I'm sure you can, but bootloaders and UEFI are all black magic to me, and all the horror stories of Window's installer ruining people's Ubuntu partitions and vice-versa from long ago have put me firmly in the "don't know, don't really care to learn if some dipshit OS installer can just ruin everything anyway".

WattsvilleBlues
Jan 25, 2005

Every demon wants his pound of flesh
Well that's the end of that little thought experiment. Thanks anyway goons!

Klyith
Aug 3, 2007

GBS Pledge Week

WattsvilleBlues posted:

Ugh, this PC is used by my wife too so I might have to abandon the idea. She works from home sometimes and I don't want to potentially mess up her entire day with something not agreeing with Windows and Linux.

The UEFI boot selection method should be highly resistant to Bitlocker shenanigans -- if you have Windows as the default then the only way to enter linux would be pressing a special key at boot.


However if someone else needs to use the PC with Windows than I'd agree on abandoning the idea regardless of the bitlocker situation. Rebooting all the time is a hassle, and my experience was always that in the absence of a compelling reason I'd avoid the reboot and just use the windows side. The pattern was always install linux, spend time getting everything set up, switch back to windows to do work or play a game, and gradually stop rebooting to linux. IMO dual boots kinda suck. It was a good way to dip a toe in the water a decade ago but VMs are better for that now.


Storm One posted:

I'm sure you can, but bootloaders and UEFI are all black magic to me, and all the horror stories of Window's installer ruining people's Ubuntu partitions and vice-versa from long ago have put me firmly in the "don't know, don't really care to learn if some dipshit OS installer can just ruin everything anyway".

That was way more of an issue from the MBR-BIOS days, UEFI has really improves those matters.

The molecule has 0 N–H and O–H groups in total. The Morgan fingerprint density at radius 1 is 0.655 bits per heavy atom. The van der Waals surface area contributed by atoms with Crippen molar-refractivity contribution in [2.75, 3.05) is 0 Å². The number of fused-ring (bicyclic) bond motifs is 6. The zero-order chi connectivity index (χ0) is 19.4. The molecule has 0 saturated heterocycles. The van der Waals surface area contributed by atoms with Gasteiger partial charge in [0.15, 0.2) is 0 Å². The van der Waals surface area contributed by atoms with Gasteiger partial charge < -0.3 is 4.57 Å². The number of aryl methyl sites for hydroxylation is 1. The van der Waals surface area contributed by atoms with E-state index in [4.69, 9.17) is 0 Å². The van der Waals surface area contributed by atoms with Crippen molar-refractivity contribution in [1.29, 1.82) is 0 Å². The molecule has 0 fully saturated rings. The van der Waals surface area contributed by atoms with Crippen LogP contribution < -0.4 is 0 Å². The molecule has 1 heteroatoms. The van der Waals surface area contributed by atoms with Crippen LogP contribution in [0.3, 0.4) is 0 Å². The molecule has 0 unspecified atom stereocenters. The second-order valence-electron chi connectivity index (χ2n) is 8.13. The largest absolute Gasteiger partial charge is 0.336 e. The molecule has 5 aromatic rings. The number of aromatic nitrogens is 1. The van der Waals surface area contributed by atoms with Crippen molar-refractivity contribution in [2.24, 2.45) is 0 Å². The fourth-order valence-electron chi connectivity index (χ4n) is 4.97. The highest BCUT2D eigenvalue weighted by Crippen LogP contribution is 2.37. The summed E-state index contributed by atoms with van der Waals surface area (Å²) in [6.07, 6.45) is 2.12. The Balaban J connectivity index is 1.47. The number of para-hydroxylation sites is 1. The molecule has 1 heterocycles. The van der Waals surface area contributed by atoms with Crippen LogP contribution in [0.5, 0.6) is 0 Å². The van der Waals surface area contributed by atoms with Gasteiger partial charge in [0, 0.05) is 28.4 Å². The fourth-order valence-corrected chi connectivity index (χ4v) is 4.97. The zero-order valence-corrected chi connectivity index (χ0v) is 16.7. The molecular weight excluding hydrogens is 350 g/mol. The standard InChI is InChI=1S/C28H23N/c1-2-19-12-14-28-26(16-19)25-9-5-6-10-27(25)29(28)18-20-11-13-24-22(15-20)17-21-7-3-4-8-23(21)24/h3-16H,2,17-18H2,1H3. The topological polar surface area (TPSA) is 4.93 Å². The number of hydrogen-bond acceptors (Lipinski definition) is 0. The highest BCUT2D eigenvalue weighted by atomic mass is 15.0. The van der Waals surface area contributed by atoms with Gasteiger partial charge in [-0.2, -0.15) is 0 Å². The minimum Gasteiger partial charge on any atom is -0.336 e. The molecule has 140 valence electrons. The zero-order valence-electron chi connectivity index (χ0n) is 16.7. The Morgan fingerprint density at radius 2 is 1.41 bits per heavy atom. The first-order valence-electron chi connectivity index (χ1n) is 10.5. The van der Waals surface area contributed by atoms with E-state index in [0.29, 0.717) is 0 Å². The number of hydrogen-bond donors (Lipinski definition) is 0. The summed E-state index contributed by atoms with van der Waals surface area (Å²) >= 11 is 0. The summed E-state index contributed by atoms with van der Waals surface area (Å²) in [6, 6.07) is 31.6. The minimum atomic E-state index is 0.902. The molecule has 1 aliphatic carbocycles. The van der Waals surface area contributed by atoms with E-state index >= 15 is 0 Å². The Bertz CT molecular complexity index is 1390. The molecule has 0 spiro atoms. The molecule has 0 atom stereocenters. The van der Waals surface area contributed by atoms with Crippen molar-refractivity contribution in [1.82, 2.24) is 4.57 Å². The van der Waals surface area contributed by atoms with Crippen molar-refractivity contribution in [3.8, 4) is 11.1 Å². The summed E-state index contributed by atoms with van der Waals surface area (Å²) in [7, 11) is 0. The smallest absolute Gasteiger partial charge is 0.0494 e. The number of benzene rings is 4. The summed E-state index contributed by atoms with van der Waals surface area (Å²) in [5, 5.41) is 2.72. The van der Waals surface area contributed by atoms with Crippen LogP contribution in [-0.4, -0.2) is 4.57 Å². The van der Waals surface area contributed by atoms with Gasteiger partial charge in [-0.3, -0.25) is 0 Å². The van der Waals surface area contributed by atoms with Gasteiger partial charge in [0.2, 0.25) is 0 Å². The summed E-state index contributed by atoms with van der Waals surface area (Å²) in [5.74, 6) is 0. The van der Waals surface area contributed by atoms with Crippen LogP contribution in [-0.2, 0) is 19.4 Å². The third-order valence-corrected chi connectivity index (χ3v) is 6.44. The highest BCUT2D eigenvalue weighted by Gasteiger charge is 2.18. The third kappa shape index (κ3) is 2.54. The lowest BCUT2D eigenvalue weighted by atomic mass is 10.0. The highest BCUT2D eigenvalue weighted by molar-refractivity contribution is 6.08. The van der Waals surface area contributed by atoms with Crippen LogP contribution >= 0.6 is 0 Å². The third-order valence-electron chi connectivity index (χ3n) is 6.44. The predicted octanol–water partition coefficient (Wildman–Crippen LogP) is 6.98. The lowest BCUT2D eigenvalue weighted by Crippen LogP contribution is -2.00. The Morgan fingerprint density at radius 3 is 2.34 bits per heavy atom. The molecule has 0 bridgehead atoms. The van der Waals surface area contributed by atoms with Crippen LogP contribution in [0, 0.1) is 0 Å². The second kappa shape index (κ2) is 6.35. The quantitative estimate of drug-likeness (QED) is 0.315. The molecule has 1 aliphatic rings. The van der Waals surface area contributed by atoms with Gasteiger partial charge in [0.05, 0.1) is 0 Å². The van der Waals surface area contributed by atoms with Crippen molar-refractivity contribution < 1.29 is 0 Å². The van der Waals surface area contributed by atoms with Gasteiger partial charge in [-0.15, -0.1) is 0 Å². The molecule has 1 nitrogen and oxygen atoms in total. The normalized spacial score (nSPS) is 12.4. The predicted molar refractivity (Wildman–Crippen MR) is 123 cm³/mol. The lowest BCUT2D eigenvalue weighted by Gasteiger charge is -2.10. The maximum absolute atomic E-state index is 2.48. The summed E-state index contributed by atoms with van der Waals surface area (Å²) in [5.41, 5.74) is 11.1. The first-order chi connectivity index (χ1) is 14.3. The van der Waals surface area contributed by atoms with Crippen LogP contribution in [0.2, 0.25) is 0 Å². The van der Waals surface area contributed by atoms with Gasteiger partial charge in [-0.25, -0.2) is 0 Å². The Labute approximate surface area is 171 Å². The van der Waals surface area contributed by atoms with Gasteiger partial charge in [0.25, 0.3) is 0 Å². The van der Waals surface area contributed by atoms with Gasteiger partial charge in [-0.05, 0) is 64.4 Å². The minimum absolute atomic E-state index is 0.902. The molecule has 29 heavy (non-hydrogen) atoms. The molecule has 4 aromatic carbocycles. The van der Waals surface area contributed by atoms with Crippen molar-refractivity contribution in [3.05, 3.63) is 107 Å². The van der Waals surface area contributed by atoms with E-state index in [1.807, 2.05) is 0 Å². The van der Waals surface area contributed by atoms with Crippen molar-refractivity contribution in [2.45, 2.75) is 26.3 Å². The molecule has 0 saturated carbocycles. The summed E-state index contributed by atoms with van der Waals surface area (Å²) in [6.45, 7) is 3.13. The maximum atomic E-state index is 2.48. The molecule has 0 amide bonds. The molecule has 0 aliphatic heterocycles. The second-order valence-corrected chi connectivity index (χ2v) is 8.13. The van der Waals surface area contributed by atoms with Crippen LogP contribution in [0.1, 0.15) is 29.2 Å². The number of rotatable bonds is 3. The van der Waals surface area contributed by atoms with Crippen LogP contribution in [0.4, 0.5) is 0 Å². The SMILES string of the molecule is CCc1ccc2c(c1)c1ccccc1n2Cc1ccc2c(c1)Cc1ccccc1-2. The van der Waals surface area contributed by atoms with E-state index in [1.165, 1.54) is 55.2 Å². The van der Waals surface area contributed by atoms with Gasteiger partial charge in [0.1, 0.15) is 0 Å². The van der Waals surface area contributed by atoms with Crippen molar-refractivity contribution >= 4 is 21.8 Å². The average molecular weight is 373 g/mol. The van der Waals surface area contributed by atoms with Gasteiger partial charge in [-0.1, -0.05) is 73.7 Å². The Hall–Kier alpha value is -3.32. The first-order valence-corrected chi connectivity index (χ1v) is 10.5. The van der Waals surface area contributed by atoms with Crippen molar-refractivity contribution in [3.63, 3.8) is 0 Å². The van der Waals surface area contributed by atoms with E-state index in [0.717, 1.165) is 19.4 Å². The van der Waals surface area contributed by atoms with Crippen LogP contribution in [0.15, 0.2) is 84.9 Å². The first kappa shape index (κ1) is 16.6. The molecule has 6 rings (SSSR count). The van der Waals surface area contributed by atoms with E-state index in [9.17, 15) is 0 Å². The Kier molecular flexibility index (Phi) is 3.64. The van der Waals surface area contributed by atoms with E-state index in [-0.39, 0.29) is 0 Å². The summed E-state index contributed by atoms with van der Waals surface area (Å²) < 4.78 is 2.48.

The black magic works like this: EFI partitions are FAT with some defined folders and a .efi file. You can have any number of EFI partitions and .efi files. The BIOS looks through all the disks for partitions marked with the special EFI ID, makes a list of all the valid .efi files, and lets you pick one.

So you can have multiple bootloaders on a single disk and each OS can have its own, which makes them much less liable to gently caress with each other.

keep punching joe
Jan 22, 2006

Die Satan!

WattsvilleBlues posted:

Well that's the end of that little thought experiment. Thanks anyway goons!

Just virtual machine it? Unless you have a lovely processor and ram you can run a decent Linux desktop in a VM.

Tankakern
Jul 25, 2007

systemd-boot supports booting windows with bitlocker by using BootNext efi variable

Worf
Sep 12, 2017

If only Seth would love me like I love him!

i think it would be more efficient to get rid of wife?

xzzy
Mar 5, 2009

Worf posted:

i think it would be more efficient to get rid of wife?

Hans Reiser, is that you?

Volguus
Mar 3, 2009

xzzy posted:

Hans Reiser, is that you?

That was an easy one. Too easy.

mmkay
Oct 21, 2010

WattsvilleBlues posted:

Well that's the end of that little thought experiment. Thanks anyway goons!

Have you looked into WSL? Not sure what Linux specific things you want to play with.

AlexDeGruven
Jun 29, 2007

Watch me pull my dongle out of this tiny box


Volguus posted:

That was an easy one. Too easy.

Maybe, but they killed it.

Computer viking
May 30, 2011
Now with less breakage.

You could always just disable BitLocker. If this is a desktop in your house, the threats it protects against are not super likely, and kind of pale compared to everything else they can do given unfettered access to everything in your house in the first place.

WattsvilleBlues
Jan 25, 2005

Every demon wants his pound of flesh

mmkay posted:

Have you looked into WSL? Not sure what Linux specific things you want to play with.

Windows Subsystem for Linux? I've heard of it but have no clue what it is or how to use it.

There's nothing I need Linux for, I just like to try new things. VMs may just suffice for now though. My machine is a Ryzen 5600x, 16GB RAM on an NVMe drive. Performance even only giving the VM two cores and 4GB RAM is surprisingly decent for mucking around with.

WattsvilleBlues
Jan 25, 2005

Every demon wants his pound of flesh